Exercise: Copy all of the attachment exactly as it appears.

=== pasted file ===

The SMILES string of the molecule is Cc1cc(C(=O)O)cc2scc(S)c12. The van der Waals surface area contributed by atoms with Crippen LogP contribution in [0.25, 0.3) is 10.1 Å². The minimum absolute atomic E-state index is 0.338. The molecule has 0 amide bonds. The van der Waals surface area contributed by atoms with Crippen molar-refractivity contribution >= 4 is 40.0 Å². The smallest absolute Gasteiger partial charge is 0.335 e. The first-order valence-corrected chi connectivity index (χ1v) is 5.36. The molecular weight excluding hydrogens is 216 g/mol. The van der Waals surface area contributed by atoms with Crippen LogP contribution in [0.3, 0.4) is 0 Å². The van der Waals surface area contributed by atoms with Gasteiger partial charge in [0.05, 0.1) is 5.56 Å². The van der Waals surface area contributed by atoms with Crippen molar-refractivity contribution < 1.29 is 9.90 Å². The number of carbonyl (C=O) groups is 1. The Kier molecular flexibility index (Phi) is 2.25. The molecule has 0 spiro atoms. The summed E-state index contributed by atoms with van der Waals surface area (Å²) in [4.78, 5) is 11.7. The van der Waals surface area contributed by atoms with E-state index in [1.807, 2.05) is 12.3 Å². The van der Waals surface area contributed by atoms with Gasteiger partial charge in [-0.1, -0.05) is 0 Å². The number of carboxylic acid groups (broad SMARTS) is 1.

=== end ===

The SMILES string of the molecule is Cc1cc(C(=O)O)cc2scc(S)c12. The van der Waals surface area contributed by atoms with Crippen LogP contribution in [0.25, 0.3) is 10.1 Å². The minimum absolute atomic E-state index is 0.338. The molecule has 0 amide bonds. The van der Waals surface area contributed by atoms with Crippen molar-refractivity contribution >= 4 is 40.0 Å². The smallest absolute Gasteiger partial charge is 0.335 e. The first-order valence-corrected chi connectivity index (χ1v) is 5.36. The molecular weight excluding hydrogens is 216 g/mol. The van der Waals surface area contributed by atoms with Crippen LogP contribution in [0.3, 0.4) is 0 Å². The van der Waals surface area contributed by atoms with Gasteiger partial charge in [0.05, 0.1) is 5.56 Å². The van der Waals surface area contributed by atoms with Crippen molar-refractivity contribution < 1.29 is 9.90 Å². The number of carbonyl (C=O) groups is 1. The Kier molecular flexibility index (Phi) is 2.25. The molecule has 0 spiro atoms. The summed E-state index contributed by atoms with van der Waals surface area (Å²) in [4.78, 5) is 11.7. The van der Waals surface area contributed by atoms with E-state index in [1.807, 2.05) is 12.3 Å². The van der Waals surface area contributed by atoms with Gasteiger partial charge in [-0.1, -0.05) is 0 Å². The number of carboxylic acid groups (broad SMARTS) is 1.